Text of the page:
4. Listen to the song “Teach Me to Walk in the Light.”

Youth
1. Read Psalm 51.
2. David did many great things in his life, but he also sinned deeply. David’s sincere remorse for these sins is recorded in Psalm 51. If we acknowledge our sins and offer the Savior a broken heart and contrite spirit, then He can make us clean. What lessons can we learn about repentance and about the Lord from David’s pleas for forgiveness? As we understand the merciful character of God, we will have confidence to turn to Him to seek forgiveness of our sins and help with our troubles.
3. Elder D. Todd Christofferson of the Quorum of the Twelve Apostles taught:

In ancient times when people wanted to worship the Lord and seek His blessings, they often brought a gift. For example, when they went to the temple, they brought a sacrifice to place on the altar. After His Atonement and Resurrection, the Savior said He would no longer accept burnt offerings of animals. The gift or sacrifice He will accept now is ‘a broken heart and a contrite spirit’ [3 Nephi 9:20]. As you seek the blessing of conversion, you can offer the Lord the gift of your broken, or repentant, heart and your contrite, or obedient, spirit. In reality, it is the gift of yourself—what you are and what you are becoming. (“When Thou Art Converted,” Ensign or Liahona, May 2004, 12).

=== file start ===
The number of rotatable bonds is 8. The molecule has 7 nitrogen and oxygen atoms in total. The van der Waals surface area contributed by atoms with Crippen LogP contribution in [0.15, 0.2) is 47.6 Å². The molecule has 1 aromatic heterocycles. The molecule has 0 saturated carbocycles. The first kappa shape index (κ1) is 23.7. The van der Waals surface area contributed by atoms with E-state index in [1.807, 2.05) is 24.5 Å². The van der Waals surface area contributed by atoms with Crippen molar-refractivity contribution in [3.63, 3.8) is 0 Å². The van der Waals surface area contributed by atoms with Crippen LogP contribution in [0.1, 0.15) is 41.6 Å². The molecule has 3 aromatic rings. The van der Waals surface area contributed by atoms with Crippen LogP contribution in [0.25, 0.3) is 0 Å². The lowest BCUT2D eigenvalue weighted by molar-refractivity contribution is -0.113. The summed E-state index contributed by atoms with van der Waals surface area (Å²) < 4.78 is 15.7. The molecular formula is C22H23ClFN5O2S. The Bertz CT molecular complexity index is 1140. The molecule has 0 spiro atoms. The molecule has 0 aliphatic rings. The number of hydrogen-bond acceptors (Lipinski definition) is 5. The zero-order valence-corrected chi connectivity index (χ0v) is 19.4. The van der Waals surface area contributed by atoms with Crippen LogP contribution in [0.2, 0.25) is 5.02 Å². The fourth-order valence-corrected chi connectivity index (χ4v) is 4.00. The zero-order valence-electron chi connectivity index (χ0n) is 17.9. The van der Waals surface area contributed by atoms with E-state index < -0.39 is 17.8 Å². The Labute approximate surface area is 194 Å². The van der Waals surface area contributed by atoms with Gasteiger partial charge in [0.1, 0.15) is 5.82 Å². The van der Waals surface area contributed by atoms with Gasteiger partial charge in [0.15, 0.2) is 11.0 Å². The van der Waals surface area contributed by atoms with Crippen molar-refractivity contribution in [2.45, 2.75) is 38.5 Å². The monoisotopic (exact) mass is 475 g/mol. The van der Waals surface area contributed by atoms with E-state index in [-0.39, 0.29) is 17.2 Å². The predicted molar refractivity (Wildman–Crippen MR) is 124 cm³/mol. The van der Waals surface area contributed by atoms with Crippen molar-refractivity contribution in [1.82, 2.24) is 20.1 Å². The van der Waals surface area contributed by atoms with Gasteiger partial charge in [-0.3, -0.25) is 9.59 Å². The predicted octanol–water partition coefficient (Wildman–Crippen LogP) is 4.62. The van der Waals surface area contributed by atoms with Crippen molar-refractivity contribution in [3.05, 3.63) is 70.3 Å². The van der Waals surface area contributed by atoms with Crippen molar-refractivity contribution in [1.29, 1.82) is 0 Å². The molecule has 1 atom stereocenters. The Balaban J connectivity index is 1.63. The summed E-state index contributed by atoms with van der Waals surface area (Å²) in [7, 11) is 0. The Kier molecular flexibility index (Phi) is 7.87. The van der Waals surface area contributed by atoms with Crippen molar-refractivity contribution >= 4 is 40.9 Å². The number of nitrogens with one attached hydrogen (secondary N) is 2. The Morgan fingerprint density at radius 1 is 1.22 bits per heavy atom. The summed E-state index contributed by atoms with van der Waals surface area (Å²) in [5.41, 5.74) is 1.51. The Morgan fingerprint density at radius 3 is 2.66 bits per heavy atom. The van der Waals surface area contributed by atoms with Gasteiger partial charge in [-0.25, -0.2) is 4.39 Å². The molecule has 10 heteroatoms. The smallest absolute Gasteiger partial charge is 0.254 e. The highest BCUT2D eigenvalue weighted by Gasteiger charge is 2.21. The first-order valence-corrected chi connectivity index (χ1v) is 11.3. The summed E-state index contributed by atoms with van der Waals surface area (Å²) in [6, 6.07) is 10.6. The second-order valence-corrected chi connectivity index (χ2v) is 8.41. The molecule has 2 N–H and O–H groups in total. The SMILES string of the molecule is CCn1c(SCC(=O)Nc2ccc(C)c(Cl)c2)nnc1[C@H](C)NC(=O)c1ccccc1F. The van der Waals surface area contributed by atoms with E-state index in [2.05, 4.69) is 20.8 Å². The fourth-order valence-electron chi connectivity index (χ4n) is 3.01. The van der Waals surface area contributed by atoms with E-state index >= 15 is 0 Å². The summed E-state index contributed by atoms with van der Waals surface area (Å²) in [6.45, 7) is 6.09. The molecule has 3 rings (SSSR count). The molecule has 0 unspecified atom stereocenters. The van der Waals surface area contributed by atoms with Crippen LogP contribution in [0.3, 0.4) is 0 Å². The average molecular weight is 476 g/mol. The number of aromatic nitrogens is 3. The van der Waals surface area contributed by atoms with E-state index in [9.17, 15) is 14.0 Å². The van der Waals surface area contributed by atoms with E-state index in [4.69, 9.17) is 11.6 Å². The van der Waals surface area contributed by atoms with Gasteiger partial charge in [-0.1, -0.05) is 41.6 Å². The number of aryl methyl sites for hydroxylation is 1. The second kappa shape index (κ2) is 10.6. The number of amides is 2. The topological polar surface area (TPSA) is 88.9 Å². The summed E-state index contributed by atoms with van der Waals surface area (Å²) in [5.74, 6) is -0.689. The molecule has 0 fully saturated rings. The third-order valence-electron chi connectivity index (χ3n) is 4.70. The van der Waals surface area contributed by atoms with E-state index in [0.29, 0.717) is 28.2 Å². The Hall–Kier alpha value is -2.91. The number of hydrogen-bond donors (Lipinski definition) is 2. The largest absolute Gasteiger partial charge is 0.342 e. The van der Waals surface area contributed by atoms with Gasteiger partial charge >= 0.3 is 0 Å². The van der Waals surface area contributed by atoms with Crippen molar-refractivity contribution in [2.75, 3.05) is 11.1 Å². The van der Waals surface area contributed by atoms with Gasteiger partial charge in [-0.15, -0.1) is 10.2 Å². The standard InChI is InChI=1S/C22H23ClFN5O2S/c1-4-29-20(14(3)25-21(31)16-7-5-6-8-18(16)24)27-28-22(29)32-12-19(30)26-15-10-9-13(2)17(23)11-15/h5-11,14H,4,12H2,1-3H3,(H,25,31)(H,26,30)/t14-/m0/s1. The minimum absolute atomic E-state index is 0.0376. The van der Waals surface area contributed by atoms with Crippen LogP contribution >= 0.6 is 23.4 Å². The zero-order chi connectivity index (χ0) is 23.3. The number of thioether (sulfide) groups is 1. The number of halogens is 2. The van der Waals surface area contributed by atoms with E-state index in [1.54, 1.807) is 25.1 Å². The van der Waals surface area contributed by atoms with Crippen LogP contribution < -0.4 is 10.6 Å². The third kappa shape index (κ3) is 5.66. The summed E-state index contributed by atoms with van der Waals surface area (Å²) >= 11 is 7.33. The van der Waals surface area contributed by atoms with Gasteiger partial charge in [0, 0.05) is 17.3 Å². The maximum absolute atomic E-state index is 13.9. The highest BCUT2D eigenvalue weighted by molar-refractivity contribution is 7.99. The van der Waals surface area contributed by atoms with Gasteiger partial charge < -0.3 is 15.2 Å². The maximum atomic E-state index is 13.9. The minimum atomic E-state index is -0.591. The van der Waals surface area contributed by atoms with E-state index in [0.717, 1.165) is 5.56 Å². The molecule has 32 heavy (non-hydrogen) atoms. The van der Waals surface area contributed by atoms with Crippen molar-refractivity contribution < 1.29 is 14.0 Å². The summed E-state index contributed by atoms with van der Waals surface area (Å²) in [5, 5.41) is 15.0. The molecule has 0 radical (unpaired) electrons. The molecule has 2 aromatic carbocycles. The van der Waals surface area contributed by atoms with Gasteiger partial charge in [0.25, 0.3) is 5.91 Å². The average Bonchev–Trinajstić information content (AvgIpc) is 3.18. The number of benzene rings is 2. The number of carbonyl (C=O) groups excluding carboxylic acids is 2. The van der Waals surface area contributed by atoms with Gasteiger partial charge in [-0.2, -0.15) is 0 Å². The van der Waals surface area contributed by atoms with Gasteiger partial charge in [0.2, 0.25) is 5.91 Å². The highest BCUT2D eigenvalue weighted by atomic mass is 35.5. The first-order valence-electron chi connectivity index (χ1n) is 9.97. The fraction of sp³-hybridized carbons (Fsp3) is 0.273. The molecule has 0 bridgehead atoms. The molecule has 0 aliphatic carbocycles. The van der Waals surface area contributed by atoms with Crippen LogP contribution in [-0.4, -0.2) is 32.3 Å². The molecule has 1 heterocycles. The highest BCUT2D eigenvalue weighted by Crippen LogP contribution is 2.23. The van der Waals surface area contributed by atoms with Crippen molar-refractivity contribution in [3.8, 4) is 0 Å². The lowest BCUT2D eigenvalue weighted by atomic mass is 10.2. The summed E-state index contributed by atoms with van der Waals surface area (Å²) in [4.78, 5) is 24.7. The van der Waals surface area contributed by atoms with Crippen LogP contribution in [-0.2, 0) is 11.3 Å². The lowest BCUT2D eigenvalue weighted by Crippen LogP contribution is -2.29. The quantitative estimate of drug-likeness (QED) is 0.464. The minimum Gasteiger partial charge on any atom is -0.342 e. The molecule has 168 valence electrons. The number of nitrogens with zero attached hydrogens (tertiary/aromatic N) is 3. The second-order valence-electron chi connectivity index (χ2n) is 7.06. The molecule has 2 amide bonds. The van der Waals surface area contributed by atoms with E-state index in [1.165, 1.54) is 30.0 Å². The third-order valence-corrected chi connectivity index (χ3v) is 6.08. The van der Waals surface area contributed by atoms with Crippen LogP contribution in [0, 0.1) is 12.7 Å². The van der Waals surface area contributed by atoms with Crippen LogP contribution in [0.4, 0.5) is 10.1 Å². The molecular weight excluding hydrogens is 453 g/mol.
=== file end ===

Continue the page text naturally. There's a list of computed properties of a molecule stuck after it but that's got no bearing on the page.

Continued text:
4. Elder Bruce D. Porter of the Seventy teaches about having a broken heart and a contrite spirit.

Those who have a broken heart and a contrite spirit are willing to do anything and everything that God asks of them, without resistance or resentment. We cease doing things our way and learn to do them God’s way instead. In such a condition of submissiveness, the Atonement can take effect and true repentance can occur. (“A Broken Heart and a Contrite Spirit,” Ensign or Liahona, Nov. 2007, 32)

Day 2

Primary
1. Read Psalm 61 and Psalm 66.
2. Psalm 61 describes God as a rock, a shelter, and a strong tower. Read Psalm 66:16. What has the Lord done for your soul?
3. Listen to the song “My Redeemer Lives.”

Youth
1. Read Psalm 61 and Psalm 66.
2. Psalm 61 is like a prayer. David compares the Lord to a rock, a shelter, and a high tower. How can Jesus be a rock and a shelter in our lives?
3. Read Psalm 66:16. What does it mean to tell what God has done for your soul? What are some things that God has done for you?